Swimming in options

Different curricula set to replace the Red Cross swim program

The Canadian Red Cross’ long-running swimming instruction program is ending. Local organizations like Aqua Essence Swim Academy are looking to fill the gap. (Supplied photo)

The Canadian Red Cross swimming program famous for its collectible badges will soon come to an end, leaving many people feeling nostalgic and disheartened. In January, the Canadian Red Cross announced plans to end its program by December 2022. In its place, the Lifesaving Society of Canada is implementing their own Swim for Life program across the country.

In a press release, Canadian Red Cross CEO and president Conrad Sauvé said “We continue to believe in the importance of water safety training but no longer saw that we offered unique expertise in that area.”

“The Lifesaving Society is a respected, accomplished organization that has long shared our passion to reduce drownings and aquatic-related injuries,” he said.

The Swim for Life program “stresses lots of in-water practice to develop solid swimming strokes and skills,” according to the Lifesaving Society of Canada’s website.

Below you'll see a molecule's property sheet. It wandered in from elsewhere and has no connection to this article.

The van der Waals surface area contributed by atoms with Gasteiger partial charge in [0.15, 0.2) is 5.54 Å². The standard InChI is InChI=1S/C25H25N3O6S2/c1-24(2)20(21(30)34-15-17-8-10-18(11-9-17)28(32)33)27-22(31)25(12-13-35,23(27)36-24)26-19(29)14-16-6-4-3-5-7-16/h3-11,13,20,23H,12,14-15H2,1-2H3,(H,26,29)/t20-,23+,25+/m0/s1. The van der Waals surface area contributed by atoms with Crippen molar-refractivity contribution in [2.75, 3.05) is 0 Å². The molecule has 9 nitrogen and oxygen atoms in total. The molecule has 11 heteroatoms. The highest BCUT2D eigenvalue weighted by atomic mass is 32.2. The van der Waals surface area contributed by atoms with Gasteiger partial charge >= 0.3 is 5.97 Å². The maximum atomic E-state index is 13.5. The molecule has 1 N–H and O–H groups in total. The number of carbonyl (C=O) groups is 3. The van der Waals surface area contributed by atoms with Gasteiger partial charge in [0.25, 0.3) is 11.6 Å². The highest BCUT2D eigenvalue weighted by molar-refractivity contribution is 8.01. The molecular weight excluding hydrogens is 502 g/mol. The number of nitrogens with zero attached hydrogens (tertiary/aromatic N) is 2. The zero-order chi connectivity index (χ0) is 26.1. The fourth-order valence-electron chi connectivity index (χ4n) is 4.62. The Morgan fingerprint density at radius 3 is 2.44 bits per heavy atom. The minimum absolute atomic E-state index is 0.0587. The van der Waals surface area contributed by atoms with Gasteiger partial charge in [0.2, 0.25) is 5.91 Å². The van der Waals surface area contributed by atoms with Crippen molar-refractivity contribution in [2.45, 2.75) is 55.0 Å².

However, they’re not the only organization offering swim curricula. Rishona Hyman, owner of Aqua Essence Swim Academy, has developed her own Ready, Set, Swim! program.

“It’s very different. It just makes sense,” she says, mentioning that Aqua Essence didn’t design their program based on elements of the Red Cross one. “We built (Ready, Set, Swim!) from the ground up.”

Like other swim curricula, Ready, Set, Swim! focuses on water safety and drowning prevention, and the program especially emphasizes first-aid training. “We ... talk about life jackets in some form at every single level,” Hyman says.

Both the Red Cross and Ready, Set, Swim! programs consist of 12 levels that start with teaching floating and kicking then progress to intense swimming, rescue drills and leadership outside the water.

Although Ready, Set, Swim! is geared toward individuals and smaller groups, it also works with larger groups of students. Each level involves an instructor in the water to help ensure proper technique and provide on-the-spot examples.

Mitchell McCausland, a team lead at Aqua Essence, teaches multiple levels of the program. “For younger students at lower levels, I’ll be in the water, guiding their hands and helping them stay afloat,” he says. For lessons with “higher levels, I’ll be in the water, swimming with the students to show them how this technique should look.”

This fall, the Ready, Set, Swim! curriculum can be implemented across the country, allowing local communities the opportunity to learn basic and advanced swimming techniques. With the help of The Quigley Dream Company, Aqua Essence has developed instructional videos to aid and streamline the learning process through video content, allowing other centres to use the program and have trainers available to provide assistance.

For information on registration and the variety of course options, visit aquaessence.ca or lifesaving.mb.ca.

Published in Volume 77, Number 01 of The Uniter (September 8, 2022)

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